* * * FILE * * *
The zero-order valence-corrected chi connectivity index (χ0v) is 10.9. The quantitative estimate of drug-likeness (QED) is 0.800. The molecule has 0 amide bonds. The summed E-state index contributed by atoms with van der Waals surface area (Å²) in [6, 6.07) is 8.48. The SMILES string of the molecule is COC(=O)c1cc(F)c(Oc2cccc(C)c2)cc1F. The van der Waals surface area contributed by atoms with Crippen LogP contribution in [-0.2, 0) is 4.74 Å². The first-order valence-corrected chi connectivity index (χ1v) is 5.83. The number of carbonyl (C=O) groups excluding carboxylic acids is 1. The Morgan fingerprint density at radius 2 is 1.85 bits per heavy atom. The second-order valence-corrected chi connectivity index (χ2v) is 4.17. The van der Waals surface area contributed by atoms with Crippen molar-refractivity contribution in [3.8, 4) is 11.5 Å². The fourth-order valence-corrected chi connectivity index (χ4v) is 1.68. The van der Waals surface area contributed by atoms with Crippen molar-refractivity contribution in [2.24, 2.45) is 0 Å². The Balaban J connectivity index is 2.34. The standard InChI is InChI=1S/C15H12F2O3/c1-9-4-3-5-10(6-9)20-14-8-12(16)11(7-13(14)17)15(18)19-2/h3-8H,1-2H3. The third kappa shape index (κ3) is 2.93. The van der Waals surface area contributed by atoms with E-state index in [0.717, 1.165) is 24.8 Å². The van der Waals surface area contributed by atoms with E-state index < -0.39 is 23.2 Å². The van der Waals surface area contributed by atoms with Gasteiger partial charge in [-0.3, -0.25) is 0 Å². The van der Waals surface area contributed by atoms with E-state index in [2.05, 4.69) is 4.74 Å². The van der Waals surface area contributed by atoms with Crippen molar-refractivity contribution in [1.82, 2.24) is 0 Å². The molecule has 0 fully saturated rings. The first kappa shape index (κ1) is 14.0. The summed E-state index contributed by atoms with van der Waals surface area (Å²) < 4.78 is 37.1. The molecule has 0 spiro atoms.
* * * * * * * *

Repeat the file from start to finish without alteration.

The zero-order valence-corrected chi connectivity index (χ0v) is 10.9. The quantitative estimate of drug-likeness (QED) is 0.800. The molecule has 0 amide bonds. The summed E-state index contributed by atoms with van der Waals surface area (Å²) in [6, 6.07) is 8.48. The SMILES string of the molecule is COC(=O)c1cc(F)c(Oc2cccc(C)c2)cc1F. The van der Waals surface area contributed by atoms with Crippen LogP contribution in [-0.2, 0) is 4.74 Å². The first-order valence-corrected chi connectivity index (χ1v) is 5.83. The number of carbonyl (C=O) groups excluding carboxylic acids is 1. The Morgan fingerprint density at radius 2 is 1.85 bits per heavy atom. The second-order valence-corrected chi connectivity index (χ2v) is 4.17. The van der Waals surface area contributed by atoms with Crippen molar-refractivity contribution in [3.8, 4) is 11.5 Å². The fourth-order valence-corrected chi connectivity index (χ4v) is 1.68. The van der Waals surface area contributed by atoms with Crippen molar-refractivity contribution in [2.24, 2.45) is 0 Å². The Balaban J connectivity index is 2.34. The standard InChI is InChI=1S/C15H12F2O3/c1-9-4-3-5-10(6-9)20-14-8-12(16)11(7-13(14)17)15(18)19-2/h3-8H,1-2H3. The third kappa shape index (κ3) is 2.93. The van der Waals surface area contributed by atoms with E-state index in [0.717, 1.165) is 24.8 Å². The van der Waals surface area contributed by atoms with E-state index < -0.39 is 23.2 Å². The van der Waals surface area contributed by atoms with Gasteiger partial charge in [-0.3, -0.25) is 0 Å². The van der Waals surface area contributed by atoms with E-state index in [2.05, 4.69) is 4.74 Å². The van der Waals surface area contributed by atoms with Crippen molar-refractivity contribution in [1.82, 2.24) is 0 Å². The molecule has 0 fully saturated rings. The first kappa shape index (κ1) is 14.0. The summed E-state index contributed by atoms with van der Waals surface area (Å²) < 4.78 is 37.1. The molecule has 0 spiro atoms.